On March 29, 2017, it was confirmed that Congress voted to eliminate internet privacy protections set by the FCC during Obama’s presidency. As a result, hundreds of millions of internet users in the United States are looking for ways to combat their loss of online privacy. In this article, I’ll explain why Congress overturned internet privacy rules and explain ways you can protect yourself.
How Does This Affect Me?
Before we explore why Congress overturned internet privacy rules, we should discuss what it actually means for the average American. Essentially, internet service providers (ISPs) can now sell your browsing data to corporations, which would likely analyze the data to improve their advertising strategies.
For more information, you can read the full joint resolution (S.J.Res.34) here.
Why Did Congress Overturn Internet Privacy Rules?
In total, 50 Republican Senators and 215 Republican House Representatives voted to to eliminate the privacy regulations, while zero Democrats and fifteen Republicans voted to keep them in place. If you want to know why Congress overturned internet privacy rules by passing S.J.Res.34, you need to follow the money.
Republican leaders have stated that these internet privacy rules were overbearing on telecom corporations who have to compete with other internet corporations regulated by the F.C.C. However, if you take a closer look, you soon realize that money (surprise!) may have been the driving force behind S.J.Res.34.
In general terms, members of Congress have received millions of dollars from the major cable companies in the United States. According to Open Secrets, Telecom services ranked 10th among industries that contribute to political campaigns, donating over one billion dollars since 1998.
Let’s take a closer look at specific politicians, starting with House Representative Marsha Blackburn (R-TN). According to Vocativ, Blackburn has received a total of $693,000 from the telecom and internet industry. It seems clear that these contributions have also influenced her position on net neutrality, which she is strongly opposed to.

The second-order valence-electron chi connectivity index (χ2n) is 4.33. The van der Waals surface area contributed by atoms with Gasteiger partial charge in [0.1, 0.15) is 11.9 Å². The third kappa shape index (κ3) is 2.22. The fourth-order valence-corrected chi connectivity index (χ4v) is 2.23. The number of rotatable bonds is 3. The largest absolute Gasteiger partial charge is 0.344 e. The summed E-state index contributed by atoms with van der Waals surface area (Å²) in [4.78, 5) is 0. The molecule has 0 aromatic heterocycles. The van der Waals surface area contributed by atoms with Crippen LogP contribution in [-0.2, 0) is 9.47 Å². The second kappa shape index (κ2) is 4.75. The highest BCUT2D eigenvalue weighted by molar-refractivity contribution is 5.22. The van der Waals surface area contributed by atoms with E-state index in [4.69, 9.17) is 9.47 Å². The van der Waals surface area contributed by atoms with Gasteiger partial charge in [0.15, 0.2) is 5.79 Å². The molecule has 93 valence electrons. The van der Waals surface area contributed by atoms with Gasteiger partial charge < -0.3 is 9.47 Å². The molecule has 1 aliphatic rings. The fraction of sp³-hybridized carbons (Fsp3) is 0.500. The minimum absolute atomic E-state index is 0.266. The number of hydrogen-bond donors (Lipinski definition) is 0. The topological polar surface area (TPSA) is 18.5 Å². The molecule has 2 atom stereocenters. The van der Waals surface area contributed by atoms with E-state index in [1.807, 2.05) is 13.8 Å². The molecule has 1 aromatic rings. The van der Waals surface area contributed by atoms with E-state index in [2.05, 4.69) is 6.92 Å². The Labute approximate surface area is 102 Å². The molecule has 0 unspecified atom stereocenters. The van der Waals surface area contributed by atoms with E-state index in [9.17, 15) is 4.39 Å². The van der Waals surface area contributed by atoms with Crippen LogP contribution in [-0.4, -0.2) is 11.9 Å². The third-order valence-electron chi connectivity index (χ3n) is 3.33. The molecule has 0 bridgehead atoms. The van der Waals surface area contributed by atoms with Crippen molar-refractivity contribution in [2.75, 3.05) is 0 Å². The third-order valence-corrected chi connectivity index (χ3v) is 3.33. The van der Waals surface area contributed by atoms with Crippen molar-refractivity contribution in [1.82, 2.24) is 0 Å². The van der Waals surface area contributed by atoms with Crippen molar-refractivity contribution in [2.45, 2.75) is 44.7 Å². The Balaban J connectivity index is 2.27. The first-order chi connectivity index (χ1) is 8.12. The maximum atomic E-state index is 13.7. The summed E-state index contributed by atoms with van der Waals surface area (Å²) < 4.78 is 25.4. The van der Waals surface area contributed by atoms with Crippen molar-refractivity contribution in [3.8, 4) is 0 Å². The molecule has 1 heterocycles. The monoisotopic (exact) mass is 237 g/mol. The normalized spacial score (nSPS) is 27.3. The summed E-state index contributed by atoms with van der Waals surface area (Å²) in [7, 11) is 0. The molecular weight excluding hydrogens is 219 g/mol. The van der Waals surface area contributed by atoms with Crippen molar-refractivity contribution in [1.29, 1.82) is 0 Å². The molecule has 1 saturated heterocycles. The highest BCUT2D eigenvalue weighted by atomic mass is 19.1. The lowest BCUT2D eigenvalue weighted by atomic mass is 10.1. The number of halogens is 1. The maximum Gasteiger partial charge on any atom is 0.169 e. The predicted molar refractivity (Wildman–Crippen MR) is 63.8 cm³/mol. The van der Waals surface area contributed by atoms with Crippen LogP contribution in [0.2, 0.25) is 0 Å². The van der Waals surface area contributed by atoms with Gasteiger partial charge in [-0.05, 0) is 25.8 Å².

Blackburn wasn’t the only politician who received thousands from the industry. Twelve Republican Senators and three Republican Representatives received more than $100,000 from telecom corporations. In total, the 265 members of Congress who overturned internet privacy rules received $8,121,535 from the telecom industry.
Will Trump Use His Veto Power?
Although Congress overturned internet privacy rules, there’s still an opportunity for President Trump to veto the policy repeal. However, it seems highly unlikely that he will do so. Earlier this week, the White House indicated that Trump would sign the bill, confirming the repeal of the privacy rules.
Is There Anything I Can Do To Protect My Privacy?
With Trump’s approval imminent, there are a few steps you can take to protect yourself today. First, signing up with a virtual private network (VPN) service such as PureVPN or SaferVPN can help keep your internet activity secure for less than $40/year. A virtual private network encrypts the data (such as your browser history) that runs between your computer and the VPN server.
Secondly, you can start using free Tor software, which will protect your internet anonymity. The Tor browser, as well as other Tor software, was designed to “defend against traffic analysis.”
Finally, if you’re feeling particularly vengeful, you can support the GoFundMe that is raising money to purchase the internet history of the very politicians who voted to overturn the internet privacy rules. This crowdfunding project, created by Adam McElhaney, has an end goal of one million dollars and would make public the internet history of the politicians who sold out the privacy of hundreds of millions of Americans.
Protect Your Privacy
If you want to protect your privacy and have the funds to do so, I recommend that you sign up with a VPN service and support Adam McElhaney’s crowdfunding project as soon as possible. Americans have a right to privacy, and S.J.Res.34 is a direct threat to that right. Now that you know why Congress overturned these internet privacy rules, share this article on social media and keep the conversation going!